Get off the computer.
Spend time with the family.
Stop looking at my blog.
But, if some PETA punk is giving you trouble about eating Tom Turkey for Thanksgiving Dinner, send 'em over to the Wall Street Journal.
As Americans prepare to eat some 46 million domestic turkeys slaughtered for Thanksgiving, their wild cousins are fighting back. The explosion of the wild turkey population to nearly seven million from just 30,000 in the 1930s has put a growing number of humans in the face of angry gobblers.
Patricia Huckery, a Massachusetts Wildlife Department district manager in Acton, west of Boston, says she has gotten 25 calls this year for advice on coping with aggressive turkeys. Last year in Cranford, N.J., a letter carrier killed a turkey with a stick after complaining to police that a flock of turkeys wouldn't let him out of his delivery truck. In Pennsylvania's Montgomery County, wildlife conservation officer Chris Heil says he has had to kill 42 turkeys this year in response to complaints about behavior ranging from attacking a child on a tricycle to scratching cars.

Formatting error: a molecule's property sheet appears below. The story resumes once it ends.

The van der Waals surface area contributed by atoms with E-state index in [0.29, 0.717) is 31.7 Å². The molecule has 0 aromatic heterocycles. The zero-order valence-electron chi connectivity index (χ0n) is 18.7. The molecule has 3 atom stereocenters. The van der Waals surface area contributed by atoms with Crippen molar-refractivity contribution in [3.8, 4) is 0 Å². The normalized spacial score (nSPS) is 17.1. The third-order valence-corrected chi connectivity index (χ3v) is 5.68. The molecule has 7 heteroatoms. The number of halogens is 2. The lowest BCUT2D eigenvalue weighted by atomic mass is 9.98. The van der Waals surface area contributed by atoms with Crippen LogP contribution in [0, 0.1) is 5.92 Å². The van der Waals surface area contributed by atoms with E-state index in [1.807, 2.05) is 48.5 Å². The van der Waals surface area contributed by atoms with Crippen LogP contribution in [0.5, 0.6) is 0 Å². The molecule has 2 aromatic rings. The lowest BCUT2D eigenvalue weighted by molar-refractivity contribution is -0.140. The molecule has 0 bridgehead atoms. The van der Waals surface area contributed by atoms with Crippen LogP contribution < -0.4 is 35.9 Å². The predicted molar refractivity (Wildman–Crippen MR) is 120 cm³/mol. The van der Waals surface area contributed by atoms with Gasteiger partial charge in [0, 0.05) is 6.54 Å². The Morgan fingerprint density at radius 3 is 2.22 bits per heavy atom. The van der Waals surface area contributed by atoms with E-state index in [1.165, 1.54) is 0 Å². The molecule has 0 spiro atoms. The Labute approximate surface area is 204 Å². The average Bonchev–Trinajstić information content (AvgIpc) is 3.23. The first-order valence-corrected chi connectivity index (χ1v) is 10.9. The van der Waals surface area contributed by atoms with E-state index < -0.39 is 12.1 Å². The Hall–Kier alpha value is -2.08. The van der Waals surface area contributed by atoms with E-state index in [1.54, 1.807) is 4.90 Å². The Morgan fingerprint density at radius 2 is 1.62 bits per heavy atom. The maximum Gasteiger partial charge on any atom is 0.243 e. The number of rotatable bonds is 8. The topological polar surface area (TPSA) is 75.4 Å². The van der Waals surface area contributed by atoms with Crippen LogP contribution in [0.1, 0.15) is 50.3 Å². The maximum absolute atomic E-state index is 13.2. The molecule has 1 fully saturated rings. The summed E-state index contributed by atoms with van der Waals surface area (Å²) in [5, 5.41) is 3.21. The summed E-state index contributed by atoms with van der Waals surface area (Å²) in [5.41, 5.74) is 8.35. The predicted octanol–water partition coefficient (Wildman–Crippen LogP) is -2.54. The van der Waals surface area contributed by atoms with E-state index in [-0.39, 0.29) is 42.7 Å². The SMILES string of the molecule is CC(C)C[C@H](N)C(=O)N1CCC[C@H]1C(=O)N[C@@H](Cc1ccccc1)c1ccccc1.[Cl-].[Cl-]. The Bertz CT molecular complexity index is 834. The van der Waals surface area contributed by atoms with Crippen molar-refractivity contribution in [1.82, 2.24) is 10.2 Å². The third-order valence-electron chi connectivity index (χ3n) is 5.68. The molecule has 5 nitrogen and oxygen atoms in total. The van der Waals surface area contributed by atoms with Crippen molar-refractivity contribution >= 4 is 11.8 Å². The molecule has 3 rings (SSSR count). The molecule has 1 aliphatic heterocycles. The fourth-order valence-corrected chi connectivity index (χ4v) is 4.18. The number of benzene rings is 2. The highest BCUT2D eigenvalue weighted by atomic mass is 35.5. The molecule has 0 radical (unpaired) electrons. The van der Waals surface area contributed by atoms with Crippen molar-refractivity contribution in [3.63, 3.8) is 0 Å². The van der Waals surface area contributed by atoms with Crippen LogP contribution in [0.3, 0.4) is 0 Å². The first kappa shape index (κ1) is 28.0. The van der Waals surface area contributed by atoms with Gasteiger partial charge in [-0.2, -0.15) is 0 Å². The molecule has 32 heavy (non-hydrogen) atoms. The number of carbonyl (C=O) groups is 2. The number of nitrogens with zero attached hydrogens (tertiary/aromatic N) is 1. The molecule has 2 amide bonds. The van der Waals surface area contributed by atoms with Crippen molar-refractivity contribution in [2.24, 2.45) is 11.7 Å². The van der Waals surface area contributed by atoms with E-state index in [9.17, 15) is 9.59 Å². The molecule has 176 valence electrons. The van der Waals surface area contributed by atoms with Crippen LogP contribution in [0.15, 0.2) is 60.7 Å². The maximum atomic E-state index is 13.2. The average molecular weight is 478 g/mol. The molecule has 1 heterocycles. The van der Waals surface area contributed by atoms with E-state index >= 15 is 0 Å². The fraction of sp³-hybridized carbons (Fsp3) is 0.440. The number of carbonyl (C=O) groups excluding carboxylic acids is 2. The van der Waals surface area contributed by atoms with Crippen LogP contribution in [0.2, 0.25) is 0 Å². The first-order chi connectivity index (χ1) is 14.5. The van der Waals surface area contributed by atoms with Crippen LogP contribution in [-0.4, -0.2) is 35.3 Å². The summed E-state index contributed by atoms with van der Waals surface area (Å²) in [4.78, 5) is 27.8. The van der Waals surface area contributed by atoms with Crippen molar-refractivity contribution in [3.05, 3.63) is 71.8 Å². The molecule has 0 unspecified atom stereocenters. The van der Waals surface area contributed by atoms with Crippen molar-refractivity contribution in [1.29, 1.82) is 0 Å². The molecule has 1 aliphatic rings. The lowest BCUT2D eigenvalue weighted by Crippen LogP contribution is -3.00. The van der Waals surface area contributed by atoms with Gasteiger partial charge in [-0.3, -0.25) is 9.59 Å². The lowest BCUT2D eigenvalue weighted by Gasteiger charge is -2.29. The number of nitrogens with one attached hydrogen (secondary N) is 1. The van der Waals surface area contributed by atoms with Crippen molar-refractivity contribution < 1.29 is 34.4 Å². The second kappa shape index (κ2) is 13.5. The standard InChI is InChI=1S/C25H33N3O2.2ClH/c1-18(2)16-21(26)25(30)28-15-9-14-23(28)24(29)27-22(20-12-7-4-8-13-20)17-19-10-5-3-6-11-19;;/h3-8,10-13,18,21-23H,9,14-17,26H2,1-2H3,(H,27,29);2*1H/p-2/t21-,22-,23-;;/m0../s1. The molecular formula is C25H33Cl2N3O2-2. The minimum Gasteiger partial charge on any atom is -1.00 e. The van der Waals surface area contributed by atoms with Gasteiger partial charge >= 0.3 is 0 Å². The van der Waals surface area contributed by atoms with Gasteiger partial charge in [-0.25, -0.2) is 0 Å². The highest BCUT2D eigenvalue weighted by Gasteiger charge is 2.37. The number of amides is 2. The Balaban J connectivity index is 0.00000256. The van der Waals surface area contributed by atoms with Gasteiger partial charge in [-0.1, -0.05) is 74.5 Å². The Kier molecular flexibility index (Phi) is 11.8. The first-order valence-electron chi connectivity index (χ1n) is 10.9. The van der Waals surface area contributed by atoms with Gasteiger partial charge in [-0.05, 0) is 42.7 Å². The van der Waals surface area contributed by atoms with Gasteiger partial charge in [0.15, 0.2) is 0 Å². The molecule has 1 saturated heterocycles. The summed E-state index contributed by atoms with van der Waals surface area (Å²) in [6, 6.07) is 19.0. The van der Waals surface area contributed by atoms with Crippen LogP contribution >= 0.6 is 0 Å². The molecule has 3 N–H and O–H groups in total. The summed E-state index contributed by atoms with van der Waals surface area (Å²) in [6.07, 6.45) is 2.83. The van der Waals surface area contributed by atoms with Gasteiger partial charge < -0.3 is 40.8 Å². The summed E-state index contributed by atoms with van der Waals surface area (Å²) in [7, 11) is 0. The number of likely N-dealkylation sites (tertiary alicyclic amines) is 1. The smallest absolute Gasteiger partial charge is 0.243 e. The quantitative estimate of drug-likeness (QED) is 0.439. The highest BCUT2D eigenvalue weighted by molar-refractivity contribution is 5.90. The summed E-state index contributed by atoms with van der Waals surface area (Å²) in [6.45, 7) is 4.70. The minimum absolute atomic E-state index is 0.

. . . .
But naturalists who have studied the wild turkey say it can become aggressive toward humans as it adapts to suburban life. They worry it may become the next form of "nuisance" wildlife, following in the tracks of the whitetail deer and the Canada goose.
So, Eat that turkey.
Enjoy the stuffing.
Treasure the time with your family.